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The SSRC Library allows visitors to access materials related to self-sufficiency programs, practice and research. Visitors can view common search terms, conduct a keyword search or create a custom search using any combination of the filters at the left side of this page. To conduct a keyword search, type a term or combination of terms into the search box below, select whether you want to search the exact phrase or the words in any order, and click on the blue button to the right of the search box to view relevant results.

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  • Individual Author: Kanji, Shireen
    Reference Type: Journal Article
    Year: 2018

    The relationships between paid work and informal care are critical to understanding how paid work is made possible. An extensive source of childcare in the UK is the intergenerational care grandparents provide. Using data from the UK's Millennium Cohort Study, a nationally representative sample of children born in 2000, biprobit and instrumental variables (IV) analysis of mothers’ participation (given the social construction of caring responsibility) identifies a significant causal effect of grandparents’ childcare in that it:

    1. raises the labour force participation of mothers with a child of school entry age on average by 12 percentage points (the average marginal effect);
    2. raises the participation of the group of mothers who use grandparent childcare by 33 percentage points compared to the situation if they did not have access to this care (the average treatment effect on the treated).

    Thus grandparent-provided childcare has a substantial impact on the labour market in the UK, an impact that may not be sustainable with forthcoming...

    The relationships between paid work and informal care are critical to understanding how paid work is made possible. An extensive source of childcare in the UK is the intergenerational care grandparents provide. Using data from the UK's Millennium Cohort Study, a nationally representative sample of children born in 2000, biprobit and instrumental variables (IV) analysis of mothers’ participation (given the social construction of caring responsibility) identifies a significant causal effect of grandparents’ childcare in that it:

    1. raises the labour force participation of mothers with a child of school entry age on average by 12 percentage points (the average marginal effect);
    2. raises the participation of the group of mothers who use grandparent childcare by 33 percentage points compared to the situation if they did not have access to this care (the average treatment effect on the treated).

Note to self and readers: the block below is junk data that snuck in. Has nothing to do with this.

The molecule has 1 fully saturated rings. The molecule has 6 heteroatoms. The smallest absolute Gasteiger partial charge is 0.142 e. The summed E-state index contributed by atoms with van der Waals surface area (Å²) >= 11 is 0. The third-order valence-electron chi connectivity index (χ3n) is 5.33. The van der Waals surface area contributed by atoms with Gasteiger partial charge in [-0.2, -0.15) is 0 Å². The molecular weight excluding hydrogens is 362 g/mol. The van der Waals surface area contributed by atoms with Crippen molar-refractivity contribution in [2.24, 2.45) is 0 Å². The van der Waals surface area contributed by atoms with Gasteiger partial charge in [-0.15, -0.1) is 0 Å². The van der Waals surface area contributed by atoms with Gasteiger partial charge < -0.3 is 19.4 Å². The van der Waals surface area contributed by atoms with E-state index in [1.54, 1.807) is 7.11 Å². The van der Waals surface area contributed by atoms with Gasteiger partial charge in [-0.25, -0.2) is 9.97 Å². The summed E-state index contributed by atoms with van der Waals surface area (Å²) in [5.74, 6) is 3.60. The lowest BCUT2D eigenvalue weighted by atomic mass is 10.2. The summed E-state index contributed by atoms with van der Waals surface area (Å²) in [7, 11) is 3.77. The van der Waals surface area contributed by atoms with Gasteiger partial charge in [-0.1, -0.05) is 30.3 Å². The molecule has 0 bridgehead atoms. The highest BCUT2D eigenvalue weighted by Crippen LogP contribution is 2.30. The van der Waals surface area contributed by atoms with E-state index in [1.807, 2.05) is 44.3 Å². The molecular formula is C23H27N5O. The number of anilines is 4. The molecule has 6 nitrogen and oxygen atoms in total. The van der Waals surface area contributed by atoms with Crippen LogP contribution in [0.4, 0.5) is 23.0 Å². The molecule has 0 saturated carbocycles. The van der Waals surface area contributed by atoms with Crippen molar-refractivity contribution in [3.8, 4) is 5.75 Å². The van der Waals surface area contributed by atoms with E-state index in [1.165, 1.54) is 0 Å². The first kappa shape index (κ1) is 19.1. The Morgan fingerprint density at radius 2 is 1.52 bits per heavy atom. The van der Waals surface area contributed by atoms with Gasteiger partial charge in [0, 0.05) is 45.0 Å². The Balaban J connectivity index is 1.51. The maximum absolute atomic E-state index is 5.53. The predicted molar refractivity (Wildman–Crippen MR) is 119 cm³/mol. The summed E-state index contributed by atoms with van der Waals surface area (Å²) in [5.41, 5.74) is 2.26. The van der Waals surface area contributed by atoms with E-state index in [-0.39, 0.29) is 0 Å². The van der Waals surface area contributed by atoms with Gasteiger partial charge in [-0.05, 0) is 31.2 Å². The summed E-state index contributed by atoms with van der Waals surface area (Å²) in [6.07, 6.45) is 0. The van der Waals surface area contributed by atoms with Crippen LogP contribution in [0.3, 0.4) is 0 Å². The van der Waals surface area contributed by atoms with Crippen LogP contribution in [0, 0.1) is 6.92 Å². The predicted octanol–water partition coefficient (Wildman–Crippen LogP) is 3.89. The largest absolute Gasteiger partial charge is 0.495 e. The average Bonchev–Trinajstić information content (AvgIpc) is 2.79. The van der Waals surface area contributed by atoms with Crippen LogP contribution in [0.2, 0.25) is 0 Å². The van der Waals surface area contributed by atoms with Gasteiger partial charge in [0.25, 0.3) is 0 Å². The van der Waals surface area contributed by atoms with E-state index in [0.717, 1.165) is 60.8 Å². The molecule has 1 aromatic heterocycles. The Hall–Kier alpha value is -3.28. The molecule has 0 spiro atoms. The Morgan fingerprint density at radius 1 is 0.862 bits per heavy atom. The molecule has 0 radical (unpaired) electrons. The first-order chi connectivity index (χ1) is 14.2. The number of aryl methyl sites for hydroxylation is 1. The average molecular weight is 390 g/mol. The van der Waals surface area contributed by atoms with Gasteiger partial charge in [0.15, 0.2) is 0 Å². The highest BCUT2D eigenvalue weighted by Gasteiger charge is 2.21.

Thus grandparent-provided childcare has a substantial impact on the labour market in the UK, an impact that may not be sustainable with forthcoming changes to the state pension age. Grandparents’ childcare increases the labour force participation of lone and partnered mothers at all levels of educational qualifications but by different degrees. Grandparents’ childcare enables mothers to enter paid work rather than extending their hours of paid work. (Author abstract)

  • Individual Author: Pilkauskas, Natasha V.; Dunifon, Rachel E.
    Reference Type: Journal Article
    Year: 2016

    Using data from the Year 9 Fragile Families and Child Wellbeing Study (N ~ 3,182), we investigated the characteristics grandfamilies (grandparents raising their grandchildren with no parent present, N = 84) and compared them to other key groups, including children's nonresident parents and other economically disadvantaged families with children. Results show that grandparents raising their grandchildren were generally better off in terms of educational attainment, marital status, and economic well-being than the child's parents. Grandparents raising their grandchildren also had characteristics very similar to other disadvantaged mothers. Academic and socioemotional well-being were poorer among children in grandfamilies compared with those living with their mothers, but parenting practices were very similar. These findings suggest that although children in grandfamilies may be at a disadvantage academically and socioemotionally, grandparent caregivers are in many ways similar to other fragile-family mothers. Overall, this study enhances our knowledge of an important yet...

    Using data from the Year 9 Fragile Families and Child Wellbeing Study (N ~ 3,182), we investigated the characteristics grandfamilies (grandparents raising their grandchildren with no parent present, N = 84) and compared them to other key groups, including children's nonresident parents and other economically disadvantaged families with children. Results show that grandparents raising their grandchildren were generally better off in terms of educational attainment, marital status, and economic well-being than the child's parents. Grandparents raising their grandchildren also had characteristics very similar to other disadvantaged mothers. Academic and socioemotional well-being were poorer among children in grandfamilies compared with those living with their mothers, but parenting practices were very similar. These findings suggest that although children in grandfamilies may be at a disadvantage academically and socioemotionally, grandparent caregivers are in many ways similar to other fragile-family mothers. Overall, this study enhances our knowledge of an important yet understudied family type. (author abstract)

  • Individual Author: Held, Barbara; Keene, Jennifer R.; Prokos, Anastasia H.
    Reference Type: Journal Article
    Year: 2012